These little critters feed on the roots of the grass and can wreak havoc on your lawn. One day, while tending to my garden, I encountered grubs in the lawn, and I soon realized the importance of understanding how to prevent them and how to define, identify, and assess the damage they cause. So, let’s dive in and tackle these pesky invaders together!
How Do I Know That My Garden Has Grubs?
As a gardener, I will leave the definition to the scientists:
“Certainly there could be many reasons for lawns browning, especially in late summer when most grub damage occurs. Always check the root zone of affected areas for the c-shaped grubs. Carefully pull back the sod in suspect areas, particularly the marginal areas where brown grass meets green grass, and look for the grubs. Usually a population of about 10 or more grubs per square foot will lead to browning of the lawn.”– University of Illinois Extension in the article “Grubs in Lawns”.
What I know is when I see lawn grubs, I know those are lawn grubs. And I will start thinking about treating and preventing them from populating.
How I First Met Lawn Grubs
I first met this little creature in its favorite season (too long ago, I couldn’t remember exactly), late summer and early fall. I noticed unsightly patches on my otherwise healthy lawn and decided to investigate. Peeling back the turf, I was surprised to find these tiny, C-shaped critters wriggling beneath the surface. It’s when they’re most active and feasting on grassroots.
At that moment, I knew it was time to take action against these lawn grubs and protect my beautiful garden. I researched various methods, like introducing beneficial nematodes or using milky spores, to naturally control their population. Since then, I’ve become well-versed in managing lawn grubs, ensuring my grass remains lush and vibrant all year round.
If you don’t know about grubs, here is what they look like:
Copyright Note: © GreenhouseCenter, since 2020. Unauthorized use and/or duplication of this material without express and written permission from this site’s author and/or owner is strictly prohibited. Excerpts and links may be used, provided that full and clear credit is given to Jon Rowland and GreenhouseCenter.net with appropriate and specific direction to the original content.
Those grubs look annoying, right? Do you want to know how I treat lawn grubs? Continue to read 🙂
Natural Solutions To Protect Your Lawn Against Grubs
There are several natural ways to protect your lawn against grubs. The 3 most common ways are nematodes, predator birds, and ground beetles.
One of the most effective methods is introducing beneficial nematodes into your soil. These microscopic organisms feed on grub larvae, helping to reduce their population in your lawn.
Another natural solution is encouraging birds and other predators that feed on grubs to visit your yard by providing them with food and water sources.
I’ve observed various bird species in my garden, such as robins, starlings, and blackbirds, actively feeding on grubs. To attract these helpful birds, I’ve set up bird feeders and nesting boxes around the area, which has made a noticeable difference in grub control.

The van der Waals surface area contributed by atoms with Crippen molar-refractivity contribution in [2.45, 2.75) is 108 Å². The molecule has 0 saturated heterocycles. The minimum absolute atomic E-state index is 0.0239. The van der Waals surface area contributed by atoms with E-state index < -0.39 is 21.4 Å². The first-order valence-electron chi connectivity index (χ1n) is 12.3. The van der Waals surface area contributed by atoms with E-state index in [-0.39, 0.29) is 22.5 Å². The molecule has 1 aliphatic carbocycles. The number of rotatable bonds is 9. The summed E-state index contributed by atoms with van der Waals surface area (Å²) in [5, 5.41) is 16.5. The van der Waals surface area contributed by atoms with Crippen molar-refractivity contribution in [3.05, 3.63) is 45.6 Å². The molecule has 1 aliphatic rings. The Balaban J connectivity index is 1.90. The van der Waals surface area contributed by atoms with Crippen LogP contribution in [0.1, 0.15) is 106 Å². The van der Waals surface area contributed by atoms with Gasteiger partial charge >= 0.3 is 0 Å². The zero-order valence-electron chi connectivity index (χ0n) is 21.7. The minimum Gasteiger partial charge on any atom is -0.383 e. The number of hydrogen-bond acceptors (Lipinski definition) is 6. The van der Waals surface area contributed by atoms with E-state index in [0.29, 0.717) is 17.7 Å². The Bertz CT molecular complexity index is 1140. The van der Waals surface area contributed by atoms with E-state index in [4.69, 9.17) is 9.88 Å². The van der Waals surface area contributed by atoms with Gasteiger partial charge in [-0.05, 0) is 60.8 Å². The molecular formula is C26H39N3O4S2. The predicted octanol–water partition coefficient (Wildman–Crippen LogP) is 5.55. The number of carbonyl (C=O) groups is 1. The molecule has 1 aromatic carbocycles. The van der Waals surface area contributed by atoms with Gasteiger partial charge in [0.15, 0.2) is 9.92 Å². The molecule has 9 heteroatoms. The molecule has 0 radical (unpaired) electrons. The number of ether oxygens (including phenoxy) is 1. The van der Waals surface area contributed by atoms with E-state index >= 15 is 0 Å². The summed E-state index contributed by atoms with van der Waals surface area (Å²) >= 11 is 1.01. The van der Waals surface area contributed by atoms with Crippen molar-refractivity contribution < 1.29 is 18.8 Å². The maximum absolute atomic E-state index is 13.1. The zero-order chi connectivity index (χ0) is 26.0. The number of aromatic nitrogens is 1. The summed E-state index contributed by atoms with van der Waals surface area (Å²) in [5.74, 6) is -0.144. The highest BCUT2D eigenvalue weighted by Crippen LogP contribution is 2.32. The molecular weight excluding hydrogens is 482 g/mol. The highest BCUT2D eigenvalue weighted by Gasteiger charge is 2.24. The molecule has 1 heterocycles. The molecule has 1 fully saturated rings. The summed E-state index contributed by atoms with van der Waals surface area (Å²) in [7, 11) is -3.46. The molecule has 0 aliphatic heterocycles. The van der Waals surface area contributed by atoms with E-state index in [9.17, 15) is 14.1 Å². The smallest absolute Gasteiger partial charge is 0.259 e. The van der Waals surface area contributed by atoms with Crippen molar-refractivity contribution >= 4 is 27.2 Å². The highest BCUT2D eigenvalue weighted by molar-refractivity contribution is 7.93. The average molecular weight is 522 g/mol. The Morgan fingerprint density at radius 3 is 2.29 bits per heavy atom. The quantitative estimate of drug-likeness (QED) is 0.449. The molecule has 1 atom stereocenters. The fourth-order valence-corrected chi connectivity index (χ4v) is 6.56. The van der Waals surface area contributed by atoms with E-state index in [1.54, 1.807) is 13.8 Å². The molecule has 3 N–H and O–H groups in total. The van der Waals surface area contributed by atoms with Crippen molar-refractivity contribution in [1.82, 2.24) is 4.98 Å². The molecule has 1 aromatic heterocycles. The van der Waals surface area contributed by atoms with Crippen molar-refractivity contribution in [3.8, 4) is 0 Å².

#3. Ground beetles
I appreciate these voracious predators that prey on lawn grubs, among other insects. To encourage ground beetles to make my garden their home, I’ve provided them with suitable habitats, like mulch, leaf litter, and logs, where they can hide and lay their eggs.
Read more: 12 Home Remedies for Cucumber Beetles – Cut Down the Damage.
More Tips On Preventing A Lawn Grub Infestation
I think there are five helpful tips here:
- The first tip is to make sure that your lawn is properly fertilized. A healthy lawn has a more robust root system, which makes it more difficult for grubs to penetrate and damage the grass.
- Also, using mulch in areas where you have noticed grubs will help prevent them from returning. Mulch will act as a natural barrier against the bugs and discourage them from returning.
- Another important tip for preventing grub invasions is to water your lawn strategically. Doing this will ensure the moisture reaches deeper into the soil rather than evaporating off the surface. When watering, avoid doing so during the hottest parts of the day or late at night when less evaporation occurs.
- Keep your lawn free of leaves, grass clippings, and other organic debris that can attract adult beetles, which lay the eggs that become grubs.
- Last but not least, apply preventive insecticides. Apply these products in late spring or early summer, following the label instructions carefully. If grubs have been a problem, consider using a preventive insecticide.
Talking of preventive insecticides, this point leads us to the following question: “When to apply grub control to the lawn?“
Read more: Lawn Diseases Identification & How To Treat Them.
When to apply grub control to the lawn?
A few years back, I encountered a lawn grub infestation in my garden. I learned that the ideal time to apply grub control measures is during late summer to early fall (around August to October). This is when the grubs are actively feeding and closer to the soil surface, making it easier to target them.
So, I applied a curative grub control product to my lawn during this period. It took some time, but eventually, the grubs started to disappear. From that experience, I learned that prevention is crucial, but when grubs are already present, timely intervention is key. Read and follow the instructions on your chosen grub control product, as the application process may vary.
Before You Leave
Maintaining healthy soil and grass is the best way to prevent a lawn grub invasion. Taking immediate action after spotting signs of an infestation is vital. Do you want to read more about lawn care on Green House Center? Here are a few suggestions: